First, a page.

Table of Contents
Possession [ possession or besitz]:
- Maine defines “possession as physical detention coupled with the intention to hold the thing detained as one’s own”.
- According to SALMOND possession of the material object is the continuing exercise of a claim to the exclusive use of it.
- 110 of INDIAN evidence act 1872 states that who has possession of the property, is the owner of the property burden of proof lies upon the person who is claiming prospective ownership.
- Possession is evidence of ownership.
Elements of possession
- The corpus possession or physical element or the thing possessed or objective.
- The animus Domini or the intention or mental or subjective element.
1.The corpus possessionis :
- Corpus implies two things:
- Possessors physical relation to the object.
- Relation of the possessor to the rest of the world.
- There must be some physical contact of a person with the thing which he possesses so as to give rise to a reasonable assumption that others will not interfere with it.
- The assurance of non-interference can be secured in the following ways:
- The physical power of the possessor.
- Personal presence of the possessor.
- The protection afforded by the possessor.
2. Animus Possidendi :
- It implies the intention to appropriate to oneself the exclusive use and enjoyment of the thing possessed.
- It is a conscious intention of the possessor to exclude others from interfering with his right of possession.
3. Theories of possession:
- Savigny’s theory :
- He emphasized that possession has two basic elements:
- Corpus possessions.
- Animus Domini.
- Savigny has not taken that law does not protect a possession that is acquired unlawfully.
- Savigny’s idea of animus Domini, the intention to hold as owner fails to explain the cases of the pledges, who have possession but do not intend to hold as owners.
2. Ihering’s theory:
- Ihering says that whenever a person looked like an owner in relation to a thing, the had possession of it unless possession was denied to him by rules of law based on practical convenience.
It fails to explain the cases where the law refused possessory rights to persons who were ineffective physical control of the thing possessed.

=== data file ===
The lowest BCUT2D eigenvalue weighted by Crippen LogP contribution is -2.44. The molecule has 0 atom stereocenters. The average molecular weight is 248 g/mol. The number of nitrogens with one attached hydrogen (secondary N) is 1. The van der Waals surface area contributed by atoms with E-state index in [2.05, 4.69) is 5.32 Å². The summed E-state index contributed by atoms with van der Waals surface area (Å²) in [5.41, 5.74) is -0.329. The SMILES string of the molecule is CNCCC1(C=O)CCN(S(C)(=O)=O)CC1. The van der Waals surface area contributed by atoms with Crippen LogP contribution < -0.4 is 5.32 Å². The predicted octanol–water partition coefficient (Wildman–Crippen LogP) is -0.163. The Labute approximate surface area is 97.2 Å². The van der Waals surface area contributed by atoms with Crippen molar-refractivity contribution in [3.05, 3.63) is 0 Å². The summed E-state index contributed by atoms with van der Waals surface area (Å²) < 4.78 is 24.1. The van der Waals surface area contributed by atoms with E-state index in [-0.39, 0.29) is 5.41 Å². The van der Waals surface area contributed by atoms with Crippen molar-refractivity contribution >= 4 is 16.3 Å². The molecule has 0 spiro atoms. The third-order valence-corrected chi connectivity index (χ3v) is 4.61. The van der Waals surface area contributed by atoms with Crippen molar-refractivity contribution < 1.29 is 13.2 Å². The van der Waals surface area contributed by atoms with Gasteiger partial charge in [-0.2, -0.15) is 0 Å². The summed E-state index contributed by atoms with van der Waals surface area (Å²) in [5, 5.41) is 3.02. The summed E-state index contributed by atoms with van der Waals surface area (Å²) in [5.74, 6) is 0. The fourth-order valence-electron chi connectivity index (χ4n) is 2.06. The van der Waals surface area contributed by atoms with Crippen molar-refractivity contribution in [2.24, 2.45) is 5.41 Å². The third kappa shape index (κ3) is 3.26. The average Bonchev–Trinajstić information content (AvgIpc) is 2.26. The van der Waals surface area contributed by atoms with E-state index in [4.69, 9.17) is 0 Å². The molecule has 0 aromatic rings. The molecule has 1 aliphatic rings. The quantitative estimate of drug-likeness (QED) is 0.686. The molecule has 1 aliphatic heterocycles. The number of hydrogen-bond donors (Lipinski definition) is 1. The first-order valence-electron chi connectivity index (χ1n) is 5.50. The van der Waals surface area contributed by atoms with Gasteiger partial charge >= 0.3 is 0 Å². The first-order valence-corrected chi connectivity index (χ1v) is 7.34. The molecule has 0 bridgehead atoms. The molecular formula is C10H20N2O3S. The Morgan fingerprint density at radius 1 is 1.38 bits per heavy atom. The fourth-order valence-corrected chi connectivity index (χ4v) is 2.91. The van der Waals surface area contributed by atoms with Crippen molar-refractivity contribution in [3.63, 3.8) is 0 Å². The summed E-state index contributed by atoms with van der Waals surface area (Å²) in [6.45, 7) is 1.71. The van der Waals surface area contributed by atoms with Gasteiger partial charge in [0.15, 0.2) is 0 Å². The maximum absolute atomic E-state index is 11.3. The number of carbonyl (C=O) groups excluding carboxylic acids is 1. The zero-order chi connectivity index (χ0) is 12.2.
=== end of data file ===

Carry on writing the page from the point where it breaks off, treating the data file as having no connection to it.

3. Salmond theory :
- Salmond observed that there is only one concept which is a possession, in fact, he denied possession in law.
- Mark criticized his theory and says that law treats possession not merely as a physical condition but also as a right.
4. Kant’s theory:
- Holland’s theory of possession is founded on the preservation of peace in society.
Kinds of preservation:
1. Corporal and incorporal possession:
- Corporal possession is a possession of material things like land, house, etc.
- Incorporal possession is a possession of immaterial things like copyright, trademark, etc.
2. Mediate and immediate possession :
- Mediate possession is a possession of things through another person.
Salmond points out three categorized of mediate possession-
- Possession acquired through an agent.
- Possession held through a borrow.
- Possession lent for a fixed period of time.
- Immediate possession is known as direct possession.
3. Concurrent or duplicate possession:
Concurrent or duplicate possession is when two or more person possesses in common the same thing at the same time, but their claims are not adverse to each other.
4. Adverse possession:
Adverse possession means possession by a person initially holding the land on behalf of another person and subsequently setting up his own claim as a true owner of that land.
5. Constructive possession:
Constructive possession means having power and the intention of retaining control over the property but without actual control.
- Possession is the prima facie evidence of ownership.
- Possession is helpful in maintaining peace and order.
- Protection of possession is necessary to prohibitory.